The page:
Wordless Speech: Growls

Wordless Speech: Growls

Wordless Speech: Growls.

“Blessed is the man who does not walk in the counsel of the wicked or stand in the way of sinners or sit in the seat of mockers. But his delight is in the teaching of Yahweh, and in His instructions he meditates day and  night.” (Psalm 1:1-2).

GROWL, the Hebrew word hagah – an expansive word that can mean growl, murmur, moan, mutter, meditate; this word has been used in the moan of grief (Is. 16:7), the growl of a lion (Is. 31:4), the thoughtfulness of meditation (Ps. 1), or even the murmurs of a dove (Is. 38:14); this growling or murmuring can be in the context of pleasure, grief or anger.

“The word meditate comes from the Hebrew word hagah, which is a bodily action. It involves murmuring and mumbling words, getting the feel of the meaning as the syllables are shaped by larynx and tongue and lips. Isaiah used this word for the sounds that a lion makes over its prey. A lion overs its catch and a person over the Torah act similarly. They both growl quietly in pleasurable anticipation of taking in what will make them more themselves, that which will make them strong and lithe and swift. There is a certain kind of writing that invites this kind of reading, soft purrs and low growls as we chew on its meaty morsels. Such writing needs a special kind of reading – a dog-with-a-bone kind of reading.” (Eugene Peterson, Conversations, Ps. 118).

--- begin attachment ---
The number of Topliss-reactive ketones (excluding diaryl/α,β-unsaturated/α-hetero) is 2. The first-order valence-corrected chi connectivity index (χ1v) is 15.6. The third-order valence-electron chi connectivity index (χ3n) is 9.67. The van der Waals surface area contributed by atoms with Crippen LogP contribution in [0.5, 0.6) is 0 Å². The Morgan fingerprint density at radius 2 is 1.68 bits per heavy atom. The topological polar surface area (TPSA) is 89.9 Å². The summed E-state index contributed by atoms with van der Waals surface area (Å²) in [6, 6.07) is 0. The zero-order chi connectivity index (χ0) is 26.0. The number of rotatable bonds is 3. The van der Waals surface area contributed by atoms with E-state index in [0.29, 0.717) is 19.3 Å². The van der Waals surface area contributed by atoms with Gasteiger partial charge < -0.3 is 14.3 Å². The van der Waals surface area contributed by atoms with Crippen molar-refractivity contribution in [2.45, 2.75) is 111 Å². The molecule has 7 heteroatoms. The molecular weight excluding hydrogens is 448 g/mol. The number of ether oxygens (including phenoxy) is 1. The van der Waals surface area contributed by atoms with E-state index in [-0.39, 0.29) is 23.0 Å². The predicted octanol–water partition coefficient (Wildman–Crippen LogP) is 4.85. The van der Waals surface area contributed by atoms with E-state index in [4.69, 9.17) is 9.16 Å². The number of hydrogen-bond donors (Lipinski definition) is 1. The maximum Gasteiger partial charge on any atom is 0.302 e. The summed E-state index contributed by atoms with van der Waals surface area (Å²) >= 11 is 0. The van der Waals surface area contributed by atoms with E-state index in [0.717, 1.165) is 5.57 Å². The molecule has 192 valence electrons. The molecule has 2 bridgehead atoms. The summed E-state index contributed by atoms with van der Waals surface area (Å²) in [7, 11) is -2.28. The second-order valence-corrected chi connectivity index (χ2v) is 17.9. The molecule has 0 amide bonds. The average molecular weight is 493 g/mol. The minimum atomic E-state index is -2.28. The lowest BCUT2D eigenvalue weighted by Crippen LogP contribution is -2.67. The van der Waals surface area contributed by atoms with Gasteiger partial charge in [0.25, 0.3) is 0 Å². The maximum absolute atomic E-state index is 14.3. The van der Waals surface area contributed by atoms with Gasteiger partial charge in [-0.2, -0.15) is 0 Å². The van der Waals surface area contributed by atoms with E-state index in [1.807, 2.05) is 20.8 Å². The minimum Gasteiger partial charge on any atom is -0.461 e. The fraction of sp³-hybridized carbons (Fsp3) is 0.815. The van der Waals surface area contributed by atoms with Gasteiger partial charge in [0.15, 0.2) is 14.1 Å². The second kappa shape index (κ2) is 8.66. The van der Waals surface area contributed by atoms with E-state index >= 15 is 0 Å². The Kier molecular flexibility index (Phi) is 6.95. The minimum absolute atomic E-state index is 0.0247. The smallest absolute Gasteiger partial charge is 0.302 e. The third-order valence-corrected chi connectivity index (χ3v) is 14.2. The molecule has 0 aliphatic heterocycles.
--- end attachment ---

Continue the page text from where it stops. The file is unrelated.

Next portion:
Nonverbal actions like this may be wordless, but that doesn’t mean they are meaningless. Many actions that don’t involve language do involve a deep response to God, and so are full of thought and feeling, and are thus profound and meaningful. Some things are better expressed without words. Some actions are worth a thousand words.